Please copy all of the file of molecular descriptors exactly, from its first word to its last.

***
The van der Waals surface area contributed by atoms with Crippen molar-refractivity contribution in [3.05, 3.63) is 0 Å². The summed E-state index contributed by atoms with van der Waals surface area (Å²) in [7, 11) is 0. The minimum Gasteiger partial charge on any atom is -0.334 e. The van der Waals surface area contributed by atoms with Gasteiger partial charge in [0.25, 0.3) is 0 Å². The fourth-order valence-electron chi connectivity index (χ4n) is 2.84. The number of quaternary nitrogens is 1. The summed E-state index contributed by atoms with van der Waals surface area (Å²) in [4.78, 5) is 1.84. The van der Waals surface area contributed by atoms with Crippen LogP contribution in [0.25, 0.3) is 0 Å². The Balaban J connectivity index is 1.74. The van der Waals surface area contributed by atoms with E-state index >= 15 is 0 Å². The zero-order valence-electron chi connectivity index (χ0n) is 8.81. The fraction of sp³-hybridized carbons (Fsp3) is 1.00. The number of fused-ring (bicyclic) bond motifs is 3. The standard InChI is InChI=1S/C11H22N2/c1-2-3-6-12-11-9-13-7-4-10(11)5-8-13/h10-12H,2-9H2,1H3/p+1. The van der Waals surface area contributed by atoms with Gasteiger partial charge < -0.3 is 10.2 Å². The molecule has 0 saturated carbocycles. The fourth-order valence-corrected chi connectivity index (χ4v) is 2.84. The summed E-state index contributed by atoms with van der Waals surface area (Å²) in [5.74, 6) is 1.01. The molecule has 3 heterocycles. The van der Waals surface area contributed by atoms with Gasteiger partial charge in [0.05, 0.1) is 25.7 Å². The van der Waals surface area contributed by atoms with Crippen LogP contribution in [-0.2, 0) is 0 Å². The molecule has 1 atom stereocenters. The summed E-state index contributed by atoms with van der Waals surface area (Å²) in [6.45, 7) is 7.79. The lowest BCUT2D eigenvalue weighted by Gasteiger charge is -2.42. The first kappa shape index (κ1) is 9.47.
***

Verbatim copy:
The van der Waals surface area contributed by atoms with Crippen molar-refractivity contribution in [3.05, 3.63) is 0 Å². The summed E-state index contributed by atoms with van der Waals surface area (Å²) in [7, 11) is 0. The minimum Gasteiger partial charge on any atom is -0.334 e. The van der Waals surface area contributed by atoms with Gasteiger partial charge in [0.25, 0.3) is 0 Å². The fourth-order valence-electron chi connectivity index (χ4n) is 2.84. The number of quaternary nitrogens is 1. The summed E-state index contributed by atoms with van der Waals surface area (Å²) in [4.78, 5) is 1.84. The van der Waals surface area contributed by atoms with Crippen LogP contribution in [0.25, 0.3) is 0 Å². The Balaban J connectivity index is 1.74. The van der Waals surface area contributed by atoms with E-state index >= 15 is 0 Å². The zero-order valence-electron chi connectivity index (χ0n) is 8.81. The fraction of sp³-hybridized carbons (Fsp3) is 1.00. The number of fused-ring (bicyclic) bond motifs is 3. The standard InChI is InChI=1S/C11H22N2/c1-2-3-6-12-11-9-13-7-4-10(11)5-8-13/h10-12H,2-9H2,1H3/p+1. The van der Waals surface area contributed by atoms with Gasteiger partial charge < -0.3 is 10.2 Å². The molecule has 0 saturated carbocycles. The fourth-order valence-corrected chi connectivity index (χ4v) is 2.84. The summed E-state index contributed by atoms with van der Waals surface area (Å²) in [5.74, 6) is 1.01. The molecule has 3 heterocycles. The van der Waals surface area contributed by atoms with Gasteiger partial charge in [0.05, 0.1) is 25.7 Å². The van der Waals surface area contributed by atoms with Crippen LogP contribution in [-0.2, 0) is 0 Å². The molecule has 1 atom stereocenters. The summed E-state index contributed by atoms with van der Waals surface area (Å²) in [6.45, 7) is 7.79. The lowest BCUT2D eigenvalue weighted by Gasteiger charge is -2.42. The first kappa shape index (κ1) is 9.47.